Our bodies need both omega-3 and omega-6 fatty acids. The Western diet is generally dominated by omega-6 fatty acids.

Before the industrial revolution, our diet contained roughly the same amount of omega-3 fatty acids as omega-6 fatty acids. Now, we eat more omega-6 than omega-3.

The recommended ratio between omega-6 and omega-3 fatty acids in our diet is 5:1. This means we should not eat more than five times as much omega-6 as omega-3. The ratio between omega-6 and omega-3 among some population groups who eat a Western diet can be as high as 10:1 or even 20:1.

The omega-6 content has increased in many types of food

Modern agriculture and industrialisation have made grain products, soya and other plant ingredients with a high omega-6 content more easily available.

This has led to an increase in omega-6 fatty acids in many types of foods, such as meat, eggs and dairy products.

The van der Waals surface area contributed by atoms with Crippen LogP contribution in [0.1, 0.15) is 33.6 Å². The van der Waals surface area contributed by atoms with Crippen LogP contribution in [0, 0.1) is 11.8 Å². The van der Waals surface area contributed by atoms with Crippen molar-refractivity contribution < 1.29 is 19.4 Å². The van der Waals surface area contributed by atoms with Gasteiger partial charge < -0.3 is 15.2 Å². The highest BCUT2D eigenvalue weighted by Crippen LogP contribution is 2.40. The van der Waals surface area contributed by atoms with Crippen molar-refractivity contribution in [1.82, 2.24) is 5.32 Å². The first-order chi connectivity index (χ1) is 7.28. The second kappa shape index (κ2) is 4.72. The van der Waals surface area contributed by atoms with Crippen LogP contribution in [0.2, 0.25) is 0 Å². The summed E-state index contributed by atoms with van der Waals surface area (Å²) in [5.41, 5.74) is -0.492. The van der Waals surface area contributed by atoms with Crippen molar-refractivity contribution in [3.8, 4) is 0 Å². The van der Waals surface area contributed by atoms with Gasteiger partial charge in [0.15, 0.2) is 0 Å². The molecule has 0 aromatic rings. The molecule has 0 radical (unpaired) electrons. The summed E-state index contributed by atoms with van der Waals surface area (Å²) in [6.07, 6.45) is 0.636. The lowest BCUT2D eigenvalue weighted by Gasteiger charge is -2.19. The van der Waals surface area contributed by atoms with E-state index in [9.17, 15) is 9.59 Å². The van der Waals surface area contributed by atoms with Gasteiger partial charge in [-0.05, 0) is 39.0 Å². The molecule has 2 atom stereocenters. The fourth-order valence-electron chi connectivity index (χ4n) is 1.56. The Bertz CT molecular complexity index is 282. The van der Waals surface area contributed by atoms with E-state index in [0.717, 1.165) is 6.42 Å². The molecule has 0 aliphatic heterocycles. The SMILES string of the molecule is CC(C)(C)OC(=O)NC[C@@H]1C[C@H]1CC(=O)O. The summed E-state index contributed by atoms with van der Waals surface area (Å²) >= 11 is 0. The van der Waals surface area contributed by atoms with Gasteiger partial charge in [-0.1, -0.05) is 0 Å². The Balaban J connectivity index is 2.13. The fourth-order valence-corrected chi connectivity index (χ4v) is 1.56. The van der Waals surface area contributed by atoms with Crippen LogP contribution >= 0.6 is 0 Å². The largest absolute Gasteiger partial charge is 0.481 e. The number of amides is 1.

We eat more meat and less seafood

We eat more and more meat, while there has been no significant increase in the intake of fish and other types of seafood. Some population groups such as children, young people and pregnant women hardly eat fish at all.

In addition to the changed ratio between omega-6 and omega-3 fatty acids, we now eat more fat in general, especially saturated fat.

Competition between omega-6 and omega-3

Omega-6 competes with omega-3 for incorporation in the body’s cells. It is important that we have a sufficient quantity of both of these types of fatty acids in our cells. The higher our omega-6 intake, the more omega-3 we must consume to ensure there is enough in our cells. By reducing our omega-6 intake, we can increase the omega-3 content in our cells.

Improving the balance between our intake of omega-6 and omega-3 can be one of the keys to reducing and preventing obesity, types 2 diabetes and cardiovascular disease.

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